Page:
Recently, I had the honor of interviewing author and Professor, Dr. Mark Sedgwick about the History of Traditionalism and the various people involved in the Traditionalist movement, which I will be posting this week. During the interview, Dr. Sedgwick introduced me to a key player named Ivan Aguéli. He recently had written a brief post on his blog, Traditionalists, about the connection between Ivan Aguéli and René Guénon’s both calling for the rule of the ulama.

Here is a quick introduction to Aguéli. He was a Swedish mystic and a Sufi who traveled the world meeting with other great thinkers of his time who would influence his ideologies like when he went to Paris becoming the student of the Symbolist painter Émile Bernard and later in London where he met the Russian anarchist scholar and aristocrat Prince Kropotkin, who introduced Aguéli to anarcho-communism.

Dr. Sedgwick had written, “In 1904, Aguéli was calling for democracy under the control of the ulama, i.e. much same system that was meant to be introduced in Iran after the Islamic Revolution (the reality, perhaps predictably, did not quite correspond to the theory). In 1904, Aguéli was still something of a revolutionary, ending his note with “Fight capital through the agrarians, as the King of Italy does. Fight snobbery.” The reference to the King of Italy is explained by Aguéli’s engagement in Il Convito, which was pro-Italian as well as pro-Islamic.”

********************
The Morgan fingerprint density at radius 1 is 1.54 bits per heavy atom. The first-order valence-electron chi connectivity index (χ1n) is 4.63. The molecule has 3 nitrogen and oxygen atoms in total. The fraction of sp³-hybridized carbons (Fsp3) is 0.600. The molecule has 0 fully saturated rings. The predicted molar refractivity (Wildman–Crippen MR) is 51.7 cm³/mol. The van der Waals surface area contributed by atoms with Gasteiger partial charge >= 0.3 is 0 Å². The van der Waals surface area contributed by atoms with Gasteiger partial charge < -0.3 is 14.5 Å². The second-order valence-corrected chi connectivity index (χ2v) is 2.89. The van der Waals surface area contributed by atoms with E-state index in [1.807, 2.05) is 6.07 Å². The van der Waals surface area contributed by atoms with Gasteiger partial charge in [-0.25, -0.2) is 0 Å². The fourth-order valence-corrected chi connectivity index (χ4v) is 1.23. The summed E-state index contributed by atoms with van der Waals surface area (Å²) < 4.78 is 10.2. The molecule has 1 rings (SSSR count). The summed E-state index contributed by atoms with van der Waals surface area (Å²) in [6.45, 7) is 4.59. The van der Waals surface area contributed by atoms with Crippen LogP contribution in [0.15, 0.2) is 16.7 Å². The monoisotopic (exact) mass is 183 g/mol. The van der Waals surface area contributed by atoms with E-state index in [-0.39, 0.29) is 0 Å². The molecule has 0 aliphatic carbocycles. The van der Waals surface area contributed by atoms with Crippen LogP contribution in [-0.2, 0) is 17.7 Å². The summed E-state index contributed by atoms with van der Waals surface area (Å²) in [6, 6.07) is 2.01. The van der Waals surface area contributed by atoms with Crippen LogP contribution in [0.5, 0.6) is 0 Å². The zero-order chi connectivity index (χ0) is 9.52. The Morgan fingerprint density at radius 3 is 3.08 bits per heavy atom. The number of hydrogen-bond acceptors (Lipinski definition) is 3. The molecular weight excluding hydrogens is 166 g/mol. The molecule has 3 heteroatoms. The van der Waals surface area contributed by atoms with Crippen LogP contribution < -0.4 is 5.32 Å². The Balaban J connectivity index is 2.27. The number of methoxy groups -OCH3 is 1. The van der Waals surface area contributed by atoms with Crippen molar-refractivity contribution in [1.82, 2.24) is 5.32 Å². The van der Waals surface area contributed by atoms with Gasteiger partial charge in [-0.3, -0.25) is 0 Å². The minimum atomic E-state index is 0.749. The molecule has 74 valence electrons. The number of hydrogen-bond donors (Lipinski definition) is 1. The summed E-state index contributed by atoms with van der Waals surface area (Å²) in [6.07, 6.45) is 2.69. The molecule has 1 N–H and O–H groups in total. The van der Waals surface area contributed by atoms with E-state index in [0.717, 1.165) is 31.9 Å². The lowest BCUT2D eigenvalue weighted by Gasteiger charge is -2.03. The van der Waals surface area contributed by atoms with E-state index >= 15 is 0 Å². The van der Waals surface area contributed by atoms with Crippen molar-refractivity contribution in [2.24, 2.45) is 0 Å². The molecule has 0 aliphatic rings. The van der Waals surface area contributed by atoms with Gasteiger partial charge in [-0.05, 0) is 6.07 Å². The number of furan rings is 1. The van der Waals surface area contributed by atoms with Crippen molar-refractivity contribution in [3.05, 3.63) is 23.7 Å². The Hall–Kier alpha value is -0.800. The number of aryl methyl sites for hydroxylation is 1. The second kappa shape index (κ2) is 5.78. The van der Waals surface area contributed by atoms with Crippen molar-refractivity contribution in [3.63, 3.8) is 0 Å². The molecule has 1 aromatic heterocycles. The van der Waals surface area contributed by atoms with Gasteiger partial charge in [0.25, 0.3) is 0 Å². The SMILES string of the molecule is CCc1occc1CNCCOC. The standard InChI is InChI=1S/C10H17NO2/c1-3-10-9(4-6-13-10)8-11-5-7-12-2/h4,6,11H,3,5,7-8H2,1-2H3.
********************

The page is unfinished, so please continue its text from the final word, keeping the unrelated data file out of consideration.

It is through this transmission of ideas and the need to implement them on a global scale that Aguéli founded Al Akbariyya as a secret Sufi society in Paris in 1911 recruiting one of their first members, René Guénon.

Sedgwick concludes with a reference to René Guénon also believing that the ulma be in charge. He wrote, “These positions fit with the positions that René Guénon later took. Having the ulama in charge, especially, fits with the idea of the primacy of spiritual authority over temporal power.”

This idea of the ulama or ulma interested me because I have also researched and written on their history. In Arabic, Alima (Arabic اليمه) or Ulama means “knowledgeable, wise, and or scholar.  In Islam, all knowledge is divine and God-given. Today in Islam, the Ulama are placed in charge of all religious, legal, and historical governmental affairs for the kings of the East in their respective countries. The Islamic State considers the Ulama are not restricted to be knowledgeable of the state’s religious affairs, but also other experts in their respective trades whether it be in fields such as politics, science, commerce, education, and more.

Variations of the name ulama can be found in history all throughout the world such as in ancient Judaism with the “Ulam or Olam”, and in Ancient Ireland there were the “Ollamh” who ruled the country for hundreds of years. An ollam or ollamh in both early Irish literature and event today is a member of the highest rank of filí and came to mean a doctor, professor, and or scholar of any kind of learning. The Ollamhs led by the Ollamh Érenn or Chief Ollam of Ireland became the most powerful institution and person in the land whose social status was equal to the High King of Ireland. The head Ollamh of a province such as Ulster would have been the head of all the ollams in that province and would have been an equal status to the king as (Ollamh Érenn) .

In Old England, there was the “Barron of Verulam (Ver-Ulam).” English philosopher, statesman, and Rosicrucian Sir Francis Bacon took the titles of “Baron of Verulam (Ver-Ulam) and Viscount of St. Albans.” His scientific ideas remained influential through the scientific revolution.

Perhaps, a new global Ulama would be the catalyst for a New Revolution against the Modern battle for the noosphere between Neoliberalism and Traditionalism. As Aguéli and Guénon believe, I also contend that a National Ulama via a global contingent working with our nation’s political and religious leaders is the only way to solve the problems Liberalism has spawned.

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